Toyota said Tuesday that its net profit quadrupled for the nine months to December as the Japanese auto giant revised upward its full-year profit and sales forecast.
The company said it earned 648.2 billion yen ($7.0 billion) for the period, up from 162.5 billion yen a year earlier, underscoring its recovery from 2011 when automakers were pounded by Japan's quake-tsunami disaster.
Operating income soared to 818.5 billion yen from 117.1 billion yen a year earlier, which "reflects our increased vehicle sales and the progress we are making with our profit improvement activities", said Toyota Senior Managing Officer Takahiko Ijichi.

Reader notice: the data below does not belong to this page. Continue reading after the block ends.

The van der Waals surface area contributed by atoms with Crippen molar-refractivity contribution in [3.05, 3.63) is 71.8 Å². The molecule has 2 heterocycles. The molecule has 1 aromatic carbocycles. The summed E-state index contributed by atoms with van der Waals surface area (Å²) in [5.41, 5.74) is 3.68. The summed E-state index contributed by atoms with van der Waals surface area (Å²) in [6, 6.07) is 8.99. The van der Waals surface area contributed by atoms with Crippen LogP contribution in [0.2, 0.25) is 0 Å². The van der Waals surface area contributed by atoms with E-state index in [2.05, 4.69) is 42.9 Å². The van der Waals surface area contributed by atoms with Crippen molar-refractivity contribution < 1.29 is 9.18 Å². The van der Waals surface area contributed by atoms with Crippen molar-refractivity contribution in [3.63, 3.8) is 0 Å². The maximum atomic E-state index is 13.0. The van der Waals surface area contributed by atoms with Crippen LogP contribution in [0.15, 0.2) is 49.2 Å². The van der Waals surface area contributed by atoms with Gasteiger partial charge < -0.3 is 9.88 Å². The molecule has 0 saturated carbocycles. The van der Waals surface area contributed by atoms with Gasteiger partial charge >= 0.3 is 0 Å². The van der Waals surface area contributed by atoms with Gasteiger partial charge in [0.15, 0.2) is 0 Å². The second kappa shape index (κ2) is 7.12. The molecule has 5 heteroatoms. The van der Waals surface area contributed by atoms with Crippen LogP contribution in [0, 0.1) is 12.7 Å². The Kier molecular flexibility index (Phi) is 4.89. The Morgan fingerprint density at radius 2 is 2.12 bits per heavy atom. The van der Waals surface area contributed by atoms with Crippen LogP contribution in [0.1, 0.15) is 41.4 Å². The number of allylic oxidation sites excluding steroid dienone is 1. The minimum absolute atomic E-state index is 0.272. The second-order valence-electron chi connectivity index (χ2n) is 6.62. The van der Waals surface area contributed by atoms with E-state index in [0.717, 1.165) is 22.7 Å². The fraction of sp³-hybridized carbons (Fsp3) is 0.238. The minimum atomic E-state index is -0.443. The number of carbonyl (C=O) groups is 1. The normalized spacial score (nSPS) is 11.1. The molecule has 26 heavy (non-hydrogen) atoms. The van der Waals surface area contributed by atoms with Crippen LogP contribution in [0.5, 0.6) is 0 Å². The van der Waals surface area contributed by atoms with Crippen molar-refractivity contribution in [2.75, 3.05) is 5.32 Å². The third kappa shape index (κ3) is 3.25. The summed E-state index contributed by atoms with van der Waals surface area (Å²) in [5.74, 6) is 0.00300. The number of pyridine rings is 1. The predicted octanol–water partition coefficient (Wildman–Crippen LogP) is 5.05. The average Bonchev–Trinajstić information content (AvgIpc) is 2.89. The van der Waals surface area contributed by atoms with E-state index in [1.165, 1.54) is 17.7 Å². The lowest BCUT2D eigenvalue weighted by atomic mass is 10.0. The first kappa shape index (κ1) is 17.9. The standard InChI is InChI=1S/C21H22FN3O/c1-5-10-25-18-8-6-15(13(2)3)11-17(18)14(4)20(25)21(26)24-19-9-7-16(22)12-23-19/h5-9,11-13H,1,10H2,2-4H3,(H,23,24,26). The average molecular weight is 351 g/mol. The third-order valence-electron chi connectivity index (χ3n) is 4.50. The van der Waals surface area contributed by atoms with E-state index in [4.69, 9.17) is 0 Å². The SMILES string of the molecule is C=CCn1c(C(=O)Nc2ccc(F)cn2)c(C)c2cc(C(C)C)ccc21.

Sales in the period jumped 26 percent to 16.2 trillion yen, it said.
Toyota, Japan's biggest automaker, also upped its net profit forecast for the fiscal year through March to 860 billion yen from an earlier estimate of 780 billion yen.
Global vehicle sales in the year were on track to hit 8.85 million units, up from an earlier forecast of 8.75 million units, the automaker said, citing stronger overseas demand centred in the North American market.
Toyota also cited a weakening yen for its upgraded forecast.
Toyota's results come after Japan's three biggest automakers -- Toyota, Nissan and Honda -- last month posted record sales for 2012.
The figures confirmed that Toyota recaptured the world's biggest automaker crown from General Motors, a title it lost in 2011.